At first glance, one might expect bitcoin to be something that would unite opponents of so-called fiat currencies—the government-printed dollars, yen and euros that form the backbone of global commerce but aren't backed by hard commodities like gold.
But that's not proving be the case. Not everyone who believes in currencies backed by gold believes in bitcoin.
"The main problem with bitcoin is it doesn't solve the problem of fiat money," said Peter Schiff, CEO of Euro Pacific Capital and a staunch defender of gold. "You have no store of value in bitcoin because there's no value to store."
The endorsement of bitcoin by marquee investors like Richard Branson, the Winklevoss twins and Marc Andreessen has done little to assuage skeptics who doubt bitcoin's potential as a long-term complement or competitor to gold.
In addition to its lack of security and its short history, Schiff argued that for the virtual currency to rival gold or regular money, it would need to be widely accepted as a form of payment. The government would also have to see it as a store of value, something that hasn't happened yet.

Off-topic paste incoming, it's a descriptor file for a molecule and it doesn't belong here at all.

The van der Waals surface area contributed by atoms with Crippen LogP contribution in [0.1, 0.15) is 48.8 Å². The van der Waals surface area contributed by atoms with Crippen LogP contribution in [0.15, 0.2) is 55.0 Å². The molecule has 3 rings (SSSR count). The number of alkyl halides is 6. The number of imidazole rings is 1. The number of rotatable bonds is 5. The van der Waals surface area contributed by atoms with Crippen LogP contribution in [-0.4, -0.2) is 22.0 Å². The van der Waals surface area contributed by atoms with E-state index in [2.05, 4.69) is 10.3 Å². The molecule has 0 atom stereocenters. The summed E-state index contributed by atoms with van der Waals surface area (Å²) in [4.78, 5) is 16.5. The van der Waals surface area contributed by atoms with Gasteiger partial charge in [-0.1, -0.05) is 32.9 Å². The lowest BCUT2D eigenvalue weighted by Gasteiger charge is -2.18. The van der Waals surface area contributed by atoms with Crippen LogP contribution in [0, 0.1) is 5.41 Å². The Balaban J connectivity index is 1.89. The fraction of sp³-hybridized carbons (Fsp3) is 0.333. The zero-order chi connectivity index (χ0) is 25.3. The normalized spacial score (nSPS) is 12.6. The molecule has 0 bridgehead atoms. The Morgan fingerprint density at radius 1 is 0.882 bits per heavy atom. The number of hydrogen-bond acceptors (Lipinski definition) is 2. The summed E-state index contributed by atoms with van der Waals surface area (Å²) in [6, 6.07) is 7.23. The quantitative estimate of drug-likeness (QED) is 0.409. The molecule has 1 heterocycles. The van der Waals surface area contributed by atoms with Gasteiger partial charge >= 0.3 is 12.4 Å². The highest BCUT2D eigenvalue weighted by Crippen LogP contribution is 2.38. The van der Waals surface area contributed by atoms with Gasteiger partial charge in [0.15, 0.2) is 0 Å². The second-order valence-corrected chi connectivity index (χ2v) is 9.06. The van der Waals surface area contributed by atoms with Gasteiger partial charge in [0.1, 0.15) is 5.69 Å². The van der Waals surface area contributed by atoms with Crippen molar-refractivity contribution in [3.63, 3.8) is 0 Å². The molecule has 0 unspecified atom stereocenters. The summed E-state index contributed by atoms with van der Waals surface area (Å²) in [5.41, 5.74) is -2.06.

"If you want to open it up to the masses, you have to make it acceptable to the government. But that sacrifices everything that makes the currency attractive" including its anonymity, he said.
Bitcoin "is not an efficient payment system," Schiff said, other than to those he derided as "Libertarian techno-geeks. It's tulip mania 2.0," he said, referencing the notorious 17th century speculative bubble in flowers that took place in Holland. Schiff said he believes the same fate awaits the cryptocurrency in a matter of years.